Korean Studies volume 41 coverThe Koryŏ peri­od is one of the least-stud­ied eras of Korea’s his­to­ry despite the many insights it offers into Korea’s his­tor­i­cal tra­di­tions. Cur­rent schol­ar­ship on many aspects of Koryŏ’s his­to­ry sup­plies the bulk of the con­tent of the lat­est issue of Kore­an Stud­ies, the jour­nal of the Uni­ver­si­ty of Hawai‘i Cen­ter for Kore­an Studies.

Along with an intro­duc­tion by guest edi­tor Edward J. Shultz, the recent­ly pub­lished vol­ume 41 of Kore­an Stud­ies presents nine arti­cles on var­i­ous top­ics that illus­trate both inter­na­tion­al and domes­tic devel­op­ments dur­ing dur­ing the life of the Koryŏ state and soci­ety (918‑1392). The vol­ume includes:

  • Ear­ly Koryŏ Polit­i­cal Insti­tu­tions and the Inter­na­tion­al Expan­sion of Tang and Song Insti­tu­tions” by Jae Woo Park;
  • Inter­state Rela­tions in East Asia and Med­ical Exchanges in the Late Eleventh Cen­tu­ry and Ear­ly Twelfth Cen­tu­ry” by Oongseok Chai;
  • Koryŏ’s Trade with the Out­er World” by Kang Hahn Lee;
  • Rethink­ing the Late Koryŏ in an Inter­na­tion­al Con­text” by David M. Robinson;
  • The Man­age­ment of Koryŏ: Local Admin­is­tra­tion (Kun­hyŏn) and Its Oper­a­tion” by Yoke­un Jeong;
  • Kings and Bud­dhism in Medieval Korea” by Jongmyung Kim;
  • Analy­sis of Recent­ly Dis­cov­ered Late-Koryŏ Civ­il Ser­vice Exam­i­na­tion Answer Sheets” by Hyeon-chul Do;
  • The Make­up of Koryŏ Aris­to­crat­ic Fam­i­lies: Bilat­er­al Kin­dred” by Myoung-ho Ro; and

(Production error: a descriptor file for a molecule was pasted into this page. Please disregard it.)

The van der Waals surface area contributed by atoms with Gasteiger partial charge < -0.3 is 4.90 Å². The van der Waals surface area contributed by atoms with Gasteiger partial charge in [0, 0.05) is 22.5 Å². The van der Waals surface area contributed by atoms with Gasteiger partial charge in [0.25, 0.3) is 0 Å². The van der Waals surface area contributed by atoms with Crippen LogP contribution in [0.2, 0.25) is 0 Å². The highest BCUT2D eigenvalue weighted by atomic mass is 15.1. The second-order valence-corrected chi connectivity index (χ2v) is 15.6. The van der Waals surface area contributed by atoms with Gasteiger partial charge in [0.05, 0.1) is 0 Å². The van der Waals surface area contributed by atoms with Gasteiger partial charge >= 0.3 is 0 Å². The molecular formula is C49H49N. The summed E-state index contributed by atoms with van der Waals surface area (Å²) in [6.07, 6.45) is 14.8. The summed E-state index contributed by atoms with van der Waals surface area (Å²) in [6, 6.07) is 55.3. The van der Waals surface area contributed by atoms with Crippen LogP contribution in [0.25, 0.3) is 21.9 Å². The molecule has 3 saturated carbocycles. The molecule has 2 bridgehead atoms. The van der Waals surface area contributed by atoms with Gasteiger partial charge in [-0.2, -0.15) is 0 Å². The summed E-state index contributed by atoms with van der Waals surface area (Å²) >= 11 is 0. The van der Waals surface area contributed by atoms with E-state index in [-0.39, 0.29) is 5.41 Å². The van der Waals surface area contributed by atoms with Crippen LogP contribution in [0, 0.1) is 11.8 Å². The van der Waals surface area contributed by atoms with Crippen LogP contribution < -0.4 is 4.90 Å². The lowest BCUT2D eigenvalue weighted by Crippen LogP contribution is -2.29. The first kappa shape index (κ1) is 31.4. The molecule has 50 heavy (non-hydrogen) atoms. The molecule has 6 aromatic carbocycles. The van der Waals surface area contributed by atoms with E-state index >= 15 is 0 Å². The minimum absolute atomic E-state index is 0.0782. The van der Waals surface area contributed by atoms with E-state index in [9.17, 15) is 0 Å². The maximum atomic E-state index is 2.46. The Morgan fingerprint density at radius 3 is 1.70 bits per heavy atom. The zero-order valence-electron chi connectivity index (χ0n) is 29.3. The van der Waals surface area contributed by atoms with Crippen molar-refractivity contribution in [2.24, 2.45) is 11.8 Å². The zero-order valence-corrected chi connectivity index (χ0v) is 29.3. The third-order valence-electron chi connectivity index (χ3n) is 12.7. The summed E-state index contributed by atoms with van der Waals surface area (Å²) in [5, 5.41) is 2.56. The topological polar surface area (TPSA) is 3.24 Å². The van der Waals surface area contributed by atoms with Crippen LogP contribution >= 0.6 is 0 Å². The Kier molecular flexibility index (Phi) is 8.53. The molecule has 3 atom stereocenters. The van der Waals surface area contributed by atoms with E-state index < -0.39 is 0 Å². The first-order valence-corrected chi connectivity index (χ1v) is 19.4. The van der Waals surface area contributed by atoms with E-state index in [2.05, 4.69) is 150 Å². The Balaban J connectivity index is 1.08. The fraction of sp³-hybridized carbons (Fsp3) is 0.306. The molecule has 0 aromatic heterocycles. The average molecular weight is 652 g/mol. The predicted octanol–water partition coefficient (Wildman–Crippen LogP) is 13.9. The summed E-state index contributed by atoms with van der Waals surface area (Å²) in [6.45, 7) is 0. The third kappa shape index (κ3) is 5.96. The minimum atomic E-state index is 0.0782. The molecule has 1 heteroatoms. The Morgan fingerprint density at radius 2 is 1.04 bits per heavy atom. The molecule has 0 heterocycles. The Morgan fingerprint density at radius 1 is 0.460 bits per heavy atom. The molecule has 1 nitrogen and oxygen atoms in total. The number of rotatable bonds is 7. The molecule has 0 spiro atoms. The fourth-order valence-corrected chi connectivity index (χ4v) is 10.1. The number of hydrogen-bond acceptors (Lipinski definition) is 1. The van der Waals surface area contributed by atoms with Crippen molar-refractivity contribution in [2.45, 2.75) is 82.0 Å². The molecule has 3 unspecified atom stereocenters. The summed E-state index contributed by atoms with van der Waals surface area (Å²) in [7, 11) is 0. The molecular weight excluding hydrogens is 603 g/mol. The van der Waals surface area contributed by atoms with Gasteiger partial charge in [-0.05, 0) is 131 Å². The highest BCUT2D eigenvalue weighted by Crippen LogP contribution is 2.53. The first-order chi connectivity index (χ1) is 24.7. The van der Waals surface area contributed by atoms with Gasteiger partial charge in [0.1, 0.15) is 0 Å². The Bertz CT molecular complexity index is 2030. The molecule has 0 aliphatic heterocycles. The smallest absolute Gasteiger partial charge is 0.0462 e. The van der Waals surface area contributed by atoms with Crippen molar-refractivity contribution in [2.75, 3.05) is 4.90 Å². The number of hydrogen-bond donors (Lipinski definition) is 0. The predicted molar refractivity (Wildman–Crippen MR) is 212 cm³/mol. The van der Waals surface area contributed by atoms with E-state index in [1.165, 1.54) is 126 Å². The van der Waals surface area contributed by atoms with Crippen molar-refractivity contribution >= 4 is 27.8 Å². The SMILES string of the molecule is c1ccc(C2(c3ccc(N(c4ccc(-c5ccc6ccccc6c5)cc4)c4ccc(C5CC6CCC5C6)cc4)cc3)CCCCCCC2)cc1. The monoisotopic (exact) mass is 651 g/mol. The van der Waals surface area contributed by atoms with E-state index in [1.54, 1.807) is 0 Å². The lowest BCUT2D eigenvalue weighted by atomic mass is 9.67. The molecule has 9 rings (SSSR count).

• The Char­ac­ter­is­tics and Ori­gins of Koryŏ’s Plu­ral­ist Soci­ety” by Jong-ki Park.

The issue also con­tains two arti­cles on oth­er top­ics and three book reviews. The arti­cles are: “Infor­mal Empire: The Ori­gins of the U.S. – ROK Alliance and the 1953 Mutu­al Defense Treaty Nego­ti­a­tions” by Vic­tor D. Cha and “Kore­an Han and the Post­colo­nial After­lives of ‘The Beau­ty of Sor­row’” by San­dra So Hee Chi Kim.

Books reviewed in this issue are In the Ser­vice of His Kore­an Majesty: William Nel­son Lovatt, the Pusan Cus­toms, and Sino-Kore­an Rela­tions, 1876 1888 by Wayne Pat­ter­son (reviewed by Daniel C. Kane); Tourist Dis­trac­tions: Trav­el­ing and Feel­ing in Transna­tion­al Hal­lyu Cin­e­ma by Young­min Choe (reviewed by Dal Yong Jin); and South Korea’s New Nation­al­ism: The End of “One Korea”? by Emma Camp­bell (reviewed by Jae­hoon Bae).

Kore­an Stud­ies is co-pub­lished annu­al­ly by the Cen­ter for Kore­an Stud­ies and the Uni­ver­si­ty of Hawai‘i Press. The full text of the jour­nal is avail­able on line at Project Muse through sub­scrib­ing insti­tu­tions, such as the Uni­ver­si­ty of Hawai‘i Hamil­ton Library.

Details about sub­scrib­ing to the print edi­tion of Kore­an Stud­ies, are avail­able on the Uni­ver­si­ty of Hawai‘i Press Web site.

For infor­ma­tion about sub­mit­ting arti­cles for pub­li­ca­tion in Kore­an Stud­ies, see http://www.hawaii.edu/korea/pages/Publications/guidelines.pdf.